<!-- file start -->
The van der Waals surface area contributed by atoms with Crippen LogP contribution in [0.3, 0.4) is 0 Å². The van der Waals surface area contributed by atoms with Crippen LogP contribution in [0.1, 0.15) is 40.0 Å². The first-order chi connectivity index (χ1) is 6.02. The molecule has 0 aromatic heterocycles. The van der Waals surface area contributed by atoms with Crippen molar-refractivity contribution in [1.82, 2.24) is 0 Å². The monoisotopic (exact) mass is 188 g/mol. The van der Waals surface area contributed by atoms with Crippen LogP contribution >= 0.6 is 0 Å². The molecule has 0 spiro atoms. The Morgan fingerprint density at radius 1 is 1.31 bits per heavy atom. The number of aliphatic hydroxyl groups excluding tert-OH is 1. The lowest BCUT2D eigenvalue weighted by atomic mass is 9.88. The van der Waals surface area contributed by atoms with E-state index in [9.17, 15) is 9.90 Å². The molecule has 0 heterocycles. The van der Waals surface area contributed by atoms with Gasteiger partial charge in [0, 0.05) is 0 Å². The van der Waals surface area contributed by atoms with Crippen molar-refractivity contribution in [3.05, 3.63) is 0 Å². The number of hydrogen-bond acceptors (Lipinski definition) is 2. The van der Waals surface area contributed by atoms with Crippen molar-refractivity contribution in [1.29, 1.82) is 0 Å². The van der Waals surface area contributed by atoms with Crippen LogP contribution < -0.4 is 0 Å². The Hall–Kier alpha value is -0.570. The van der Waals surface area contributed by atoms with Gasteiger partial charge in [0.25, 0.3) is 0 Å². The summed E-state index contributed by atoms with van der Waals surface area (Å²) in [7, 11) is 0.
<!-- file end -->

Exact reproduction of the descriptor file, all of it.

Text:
The van der Waals surface area contributed by atoms with Crippen LogP contribution in [0.3, 0.4) is 0 Å². The van der Waals surface area contributed by atoms with Crippen LogP contribution in [0.1, 0.15) is 40.0 Å². The first-order chi connectivity index (χ1) is 6.02. The molecule has 0 aromatic heterocycles. The van der Waals surface area contributed by atoms with Crippen molar-refractivity contribution in [1.82, 2.24) is 0 Å². The monoisotopic (exact) mass is 188 g/mol. The van der Waals surface area contributed by atoms with Crippen LogP contribution >= 0.6 is 0 Å². The molecule has 0 spiro atoms. The Morgan fingerprint density at radius 1 is 1.31 bits per heavy atom. The number of aliphatic hydroxyl groups excluding tert-OH is 1. The lowest BCUT2D eigenvalue weighted by atomic mass is 9.88. The van der Waals surface area contributed by atoms with E-state index in [9.17, 15) is 9.90 Å². The molecule has 0 heterocycles. The van der Waals surface area contributed by atoms with Gasteiger partial charge in [0, 0.05) is 0 Å². The van der Waals surface area contributed by atoms with Crippen molar-refractivity contribution in [3.05, 3.63) is 0 Å². The number of hydrogen-bond acceptors (Lipinski definition) is 2. The van der Waals surface area contributed by atoms with Crippen molar-refractivity contribution in [1.29, 1.82) is 0 Å². The van der Waals surface area contributed by atoms with Crippen LogP contribution < -0.4 is 0 Å². The Hall–Kier alpha value is -0.570. The van der Waals surface area contributed by atoms with Gasteiger partial charge in [0.25, 0.3) is 0 Å². The summed E-state index contributed by atoms with van der Waals surface area (Å²) in [7, 11) is 0.